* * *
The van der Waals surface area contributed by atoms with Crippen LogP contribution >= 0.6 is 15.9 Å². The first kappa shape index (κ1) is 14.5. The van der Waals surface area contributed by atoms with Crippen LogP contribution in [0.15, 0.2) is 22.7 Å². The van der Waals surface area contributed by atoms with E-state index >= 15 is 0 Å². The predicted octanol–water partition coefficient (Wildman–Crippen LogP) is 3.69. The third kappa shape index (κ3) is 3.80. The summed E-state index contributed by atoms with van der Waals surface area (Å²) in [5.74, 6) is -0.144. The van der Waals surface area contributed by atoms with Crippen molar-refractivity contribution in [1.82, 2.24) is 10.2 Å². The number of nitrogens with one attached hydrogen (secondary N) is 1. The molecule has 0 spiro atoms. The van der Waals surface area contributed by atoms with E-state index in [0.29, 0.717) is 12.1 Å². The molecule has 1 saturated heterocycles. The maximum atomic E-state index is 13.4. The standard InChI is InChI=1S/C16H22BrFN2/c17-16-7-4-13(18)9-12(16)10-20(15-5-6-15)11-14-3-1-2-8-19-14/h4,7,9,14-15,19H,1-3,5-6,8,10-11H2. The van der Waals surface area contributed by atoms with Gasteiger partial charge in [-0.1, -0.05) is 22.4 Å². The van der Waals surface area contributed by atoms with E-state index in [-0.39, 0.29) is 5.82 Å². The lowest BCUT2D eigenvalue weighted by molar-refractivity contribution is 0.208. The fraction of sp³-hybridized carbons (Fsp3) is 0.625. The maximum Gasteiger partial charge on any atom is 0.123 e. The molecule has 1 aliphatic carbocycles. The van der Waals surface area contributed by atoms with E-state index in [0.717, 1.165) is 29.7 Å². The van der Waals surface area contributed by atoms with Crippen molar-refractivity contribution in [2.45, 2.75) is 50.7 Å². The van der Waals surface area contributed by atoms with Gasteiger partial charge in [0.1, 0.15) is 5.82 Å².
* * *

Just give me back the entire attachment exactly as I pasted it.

The van der Waals surface area contributed by atoms with Crippen LogP contribution >= 0.6 is 15.9 Å². The first kappa shape index (κ1) is 14.5. The van der Waals surface area contributed by atoms with Crippen LogP contribution in [0.15, 0.2) is 22.7 Å². The van der Waals surface area contributed by atoms with E-state index >= 15 is 0 Å². The predicted octanol–water partition coefficient (Wildman–Crippen LogP) is 3.69. The third kappa shape index (κ3) is 3.80. The summed E-state index contributed by atoms with van der Waals surface area (Å²) in [5.74, 6) is -0.144. The van der Waals surface area contributed by atoms with Crippen molar-refractivity contribution in [1.82, 2.24) is 10.2 Å². The number of nitrogens with one attached hydrogen (secondary N) is 1. The molecule has 0 spiro atoms. The van der Waals surface area contributed by atoms with E-state index in [0.29, 0.717) is 12.1 Å². The molecule has 1 saturated heterocycles. The maximum atomic E-state index is 13.4. The standard InChI is InChI=1S/C16H22BrFN2/c17-16-7-4-13(18)9-12(16)10-20(15-5-6-15)11-14-3-1-2-8-19-14/h4,7,9,14-15,19H,1-3,5-6,8,10-11H2. The van der Waals surface area contributed by atoms with Gasteiger partial charge in [-0.1, -0.05) is 22.4 Å². The van der Waals surface area contributed by atoms with E-state index in [-0.39, 0.29) is 5.82 Å². The lowest BCUT2D eigenvalue weighted by molar-refractivity contribution is 0.208. The fraction of sp³-hybridized carbons (Fsp3) is 0.625. The maximum Gasteiger partial charge on any atom is 0.123 e. The molecule has 1 aliphatic carbocycles. The van der Waals surface area contributed by atoms with E-state index in [0.717, 1.165) is 29.7 Å². The van der Waals surface area contributed by atoms with Crippen molar-refractivity contribution in [2.45, 2.75) is 50.7 Å². The van der Waals surface area contributed by atoms with Gasteiger partial charge in [0.1, 0.15) is 5.82 Å².